I know that the piano contains 7 octaves plus a 4th. I also know that it accommodates the full circle of fifths (from C and back to C). But since a fifth contains 7 semitones, it only "needs" 7X12 = 84 keys for the circle. So why the "extra" 4 keys?
Well, the piano started out with only about 60 keys, same as the harpsichord – in fact it WAS a harpsichord, except that the harpsichord maker Bartolomeo Cristofori (try saying that 10 times fast!) got the bright idea of putting hammers on one (to HIT the strings) instead of plectra (to PLUCK the strings).
So the piano was invented – this was around 1700, or maybe a little before that. Anyway, as composers began to use the new instrument they started writing more and more complicated and brilliant music for it. Pretty soon, the keyboard had to expand in both directions. By the middle of the 19th century, it had 85 notes – up to A – then finally they added the last three at the top. There's even a piano made today – the Bösendorfer Imperial Concert Grand – which has 97 keys; the bass notes go all the way down to C. It's nine-and-a-half feet long and weighs almost a ton.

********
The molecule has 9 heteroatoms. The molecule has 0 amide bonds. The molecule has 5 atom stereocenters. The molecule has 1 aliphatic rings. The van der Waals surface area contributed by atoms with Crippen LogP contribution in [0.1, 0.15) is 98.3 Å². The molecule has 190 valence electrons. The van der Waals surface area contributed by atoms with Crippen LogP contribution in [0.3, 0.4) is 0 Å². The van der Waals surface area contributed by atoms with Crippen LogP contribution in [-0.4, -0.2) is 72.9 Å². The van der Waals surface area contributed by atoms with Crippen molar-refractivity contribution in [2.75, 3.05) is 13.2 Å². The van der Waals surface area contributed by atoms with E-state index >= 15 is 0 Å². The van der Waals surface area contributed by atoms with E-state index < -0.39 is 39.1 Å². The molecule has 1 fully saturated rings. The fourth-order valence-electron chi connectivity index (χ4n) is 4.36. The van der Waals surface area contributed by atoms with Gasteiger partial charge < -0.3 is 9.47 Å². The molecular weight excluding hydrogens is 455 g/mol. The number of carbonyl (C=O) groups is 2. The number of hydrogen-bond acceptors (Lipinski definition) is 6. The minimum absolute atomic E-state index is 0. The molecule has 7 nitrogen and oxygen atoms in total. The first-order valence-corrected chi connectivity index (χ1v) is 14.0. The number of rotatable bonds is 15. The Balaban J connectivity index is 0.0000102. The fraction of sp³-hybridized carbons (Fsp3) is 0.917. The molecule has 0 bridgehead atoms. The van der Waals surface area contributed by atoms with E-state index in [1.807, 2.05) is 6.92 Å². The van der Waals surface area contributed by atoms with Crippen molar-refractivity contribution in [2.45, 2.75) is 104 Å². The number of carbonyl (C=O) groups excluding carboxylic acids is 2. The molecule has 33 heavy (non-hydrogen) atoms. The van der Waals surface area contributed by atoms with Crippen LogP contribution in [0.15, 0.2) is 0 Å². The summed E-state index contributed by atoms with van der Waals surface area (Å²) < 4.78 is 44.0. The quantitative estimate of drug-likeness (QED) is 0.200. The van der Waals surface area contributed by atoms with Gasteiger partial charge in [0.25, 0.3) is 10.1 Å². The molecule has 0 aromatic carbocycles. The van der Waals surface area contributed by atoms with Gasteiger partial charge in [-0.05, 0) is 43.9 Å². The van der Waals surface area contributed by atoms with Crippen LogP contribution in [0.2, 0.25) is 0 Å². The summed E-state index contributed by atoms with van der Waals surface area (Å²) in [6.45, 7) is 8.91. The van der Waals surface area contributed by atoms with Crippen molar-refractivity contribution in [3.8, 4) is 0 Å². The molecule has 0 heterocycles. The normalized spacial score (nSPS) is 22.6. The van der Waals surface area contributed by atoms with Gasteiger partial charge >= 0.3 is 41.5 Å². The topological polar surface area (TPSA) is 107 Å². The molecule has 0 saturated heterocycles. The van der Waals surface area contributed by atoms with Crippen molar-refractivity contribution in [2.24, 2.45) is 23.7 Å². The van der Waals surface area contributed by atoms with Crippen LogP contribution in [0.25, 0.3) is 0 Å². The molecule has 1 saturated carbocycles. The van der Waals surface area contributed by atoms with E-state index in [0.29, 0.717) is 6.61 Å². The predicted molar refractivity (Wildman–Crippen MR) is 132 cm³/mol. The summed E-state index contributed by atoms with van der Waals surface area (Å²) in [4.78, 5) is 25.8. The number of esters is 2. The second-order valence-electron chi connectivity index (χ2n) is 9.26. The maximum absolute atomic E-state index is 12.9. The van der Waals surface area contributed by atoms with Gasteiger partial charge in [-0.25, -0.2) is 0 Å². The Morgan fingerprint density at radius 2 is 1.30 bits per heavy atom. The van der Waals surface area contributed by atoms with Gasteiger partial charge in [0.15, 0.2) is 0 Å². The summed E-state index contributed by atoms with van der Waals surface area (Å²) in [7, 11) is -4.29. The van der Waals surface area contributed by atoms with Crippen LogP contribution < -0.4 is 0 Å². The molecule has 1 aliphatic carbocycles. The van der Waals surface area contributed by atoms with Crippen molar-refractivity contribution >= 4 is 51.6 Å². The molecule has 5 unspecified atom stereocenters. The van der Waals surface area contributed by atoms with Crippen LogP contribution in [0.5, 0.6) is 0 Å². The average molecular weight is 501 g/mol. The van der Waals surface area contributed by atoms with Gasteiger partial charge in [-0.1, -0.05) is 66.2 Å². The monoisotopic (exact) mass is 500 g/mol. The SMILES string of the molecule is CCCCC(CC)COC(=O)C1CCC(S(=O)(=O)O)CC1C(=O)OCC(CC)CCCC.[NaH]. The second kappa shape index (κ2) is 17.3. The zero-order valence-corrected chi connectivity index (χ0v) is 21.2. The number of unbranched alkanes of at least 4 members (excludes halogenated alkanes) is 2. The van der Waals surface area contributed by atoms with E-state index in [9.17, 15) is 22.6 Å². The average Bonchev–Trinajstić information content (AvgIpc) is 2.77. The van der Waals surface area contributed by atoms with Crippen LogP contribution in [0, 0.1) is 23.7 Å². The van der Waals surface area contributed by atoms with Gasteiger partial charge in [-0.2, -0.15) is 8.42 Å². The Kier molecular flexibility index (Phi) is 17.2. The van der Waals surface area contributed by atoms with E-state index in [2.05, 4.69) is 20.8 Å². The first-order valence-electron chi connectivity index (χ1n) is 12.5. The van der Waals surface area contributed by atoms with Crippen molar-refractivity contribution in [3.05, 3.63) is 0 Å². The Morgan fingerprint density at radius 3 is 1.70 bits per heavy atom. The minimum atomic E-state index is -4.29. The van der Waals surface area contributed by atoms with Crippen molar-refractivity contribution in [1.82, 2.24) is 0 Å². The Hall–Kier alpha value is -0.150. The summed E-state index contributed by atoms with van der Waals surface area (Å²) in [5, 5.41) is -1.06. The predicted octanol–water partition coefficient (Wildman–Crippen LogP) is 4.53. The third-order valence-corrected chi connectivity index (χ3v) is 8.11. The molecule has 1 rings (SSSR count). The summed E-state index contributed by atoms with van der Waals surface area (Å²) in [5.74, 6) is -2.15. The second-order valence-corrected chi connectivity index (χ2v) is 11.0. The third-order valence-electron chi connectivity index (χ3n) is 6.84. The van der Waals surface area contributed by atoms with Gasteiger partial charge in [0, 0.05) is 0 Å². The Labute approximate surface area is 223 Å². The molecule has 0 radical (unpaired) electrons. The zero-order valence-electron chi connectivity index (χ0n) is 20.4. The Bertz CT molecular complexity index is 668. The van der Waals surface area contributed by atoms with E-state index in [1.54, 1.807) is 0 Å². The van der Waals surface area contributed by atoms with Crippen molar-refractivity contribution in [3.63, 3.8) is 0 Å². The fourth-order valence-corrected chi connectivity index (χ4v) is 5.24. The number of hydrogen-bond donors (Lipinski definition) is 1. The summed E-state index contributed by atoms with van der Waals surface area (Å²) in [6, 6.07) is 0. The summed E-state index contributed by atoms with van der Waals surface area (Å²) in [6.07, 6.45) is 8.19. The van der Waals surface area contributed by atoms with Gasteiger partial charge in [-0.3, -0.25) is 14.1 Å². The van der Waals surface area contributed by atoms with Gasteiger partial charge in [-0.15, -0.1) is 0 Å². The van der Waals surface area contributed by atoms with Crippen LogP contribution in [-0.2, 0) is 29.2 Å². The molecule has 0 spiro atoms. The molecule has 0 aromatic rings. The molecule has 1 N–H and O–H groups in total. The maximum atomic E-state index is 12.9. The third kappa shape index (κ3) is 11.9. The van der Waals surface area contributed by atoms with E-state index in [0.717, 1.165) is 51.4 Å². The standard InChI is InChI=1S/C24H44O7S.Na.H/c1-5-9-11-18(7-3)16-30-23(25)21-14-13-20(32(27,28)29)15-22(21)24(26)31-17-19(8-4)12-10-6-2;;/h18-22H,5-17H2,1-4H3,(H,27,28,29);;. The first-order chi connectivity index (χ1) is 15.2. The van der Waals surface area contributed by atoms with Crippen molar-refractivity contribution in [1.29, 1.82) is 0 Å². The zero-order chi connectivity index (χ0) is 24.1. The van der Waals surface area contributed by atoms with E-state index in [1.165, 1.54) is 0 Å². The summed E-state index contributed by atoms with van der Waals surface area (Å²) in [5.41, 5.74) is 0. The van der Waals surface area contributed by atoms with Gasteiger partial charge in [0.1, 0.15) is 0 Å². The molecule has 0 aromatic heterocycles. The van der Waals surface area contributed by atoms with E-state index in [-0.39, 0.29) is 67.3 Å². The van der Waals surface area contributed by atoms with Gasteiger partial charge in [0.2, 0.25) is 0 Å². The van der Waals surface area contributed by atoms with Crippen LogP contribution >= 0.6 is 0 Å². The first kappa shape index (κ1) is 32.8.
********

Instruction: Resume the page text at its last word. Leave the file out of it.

I'm no expert but the obvious answer is so to have the full seven octaves for both A minor and C major. The first key of a piano is an A and the last is a C. The importance of A minor and C major is they are the only two keys made up entirely of white keys.
And to be precise, one extra pitch is added to the top of the final octave to complete it. So a full chromatic scale is 13 pitches, 12+1. Two chromatic scales are 25 pitches, (12x2)+1, etc.
So in total there are (12x7)+1+3 = 88 keys on a piano.
An observation about 88 notes on the piano...
- You can play through the entire major key circle of fifths on the piano starting on the lowest C to the highest C; AND
- You can play through the entire minor key circle of fifths on the piano starting on the lowest A to the highest A.
Interesting how this worked out perfectly!
There are a lot of explanations for this, such as "The extra 4 keys allow the piano to cover the entire range of a 'standard' orchestra." However, it's probably just tradition. The human ear can't really distinguish notes higher or lower very well, but it provides more functionality than 4- or 5-octave pianos.
The keyboard grew beyond five octaves as piano makers essentially said "Ours is better because it has more notes."
There is no particular reason why it didn't stop at 85 or keep going to 90. It could have done either. Eventually the market required that all pianos have the same number, and it just happened to stabilize at 88.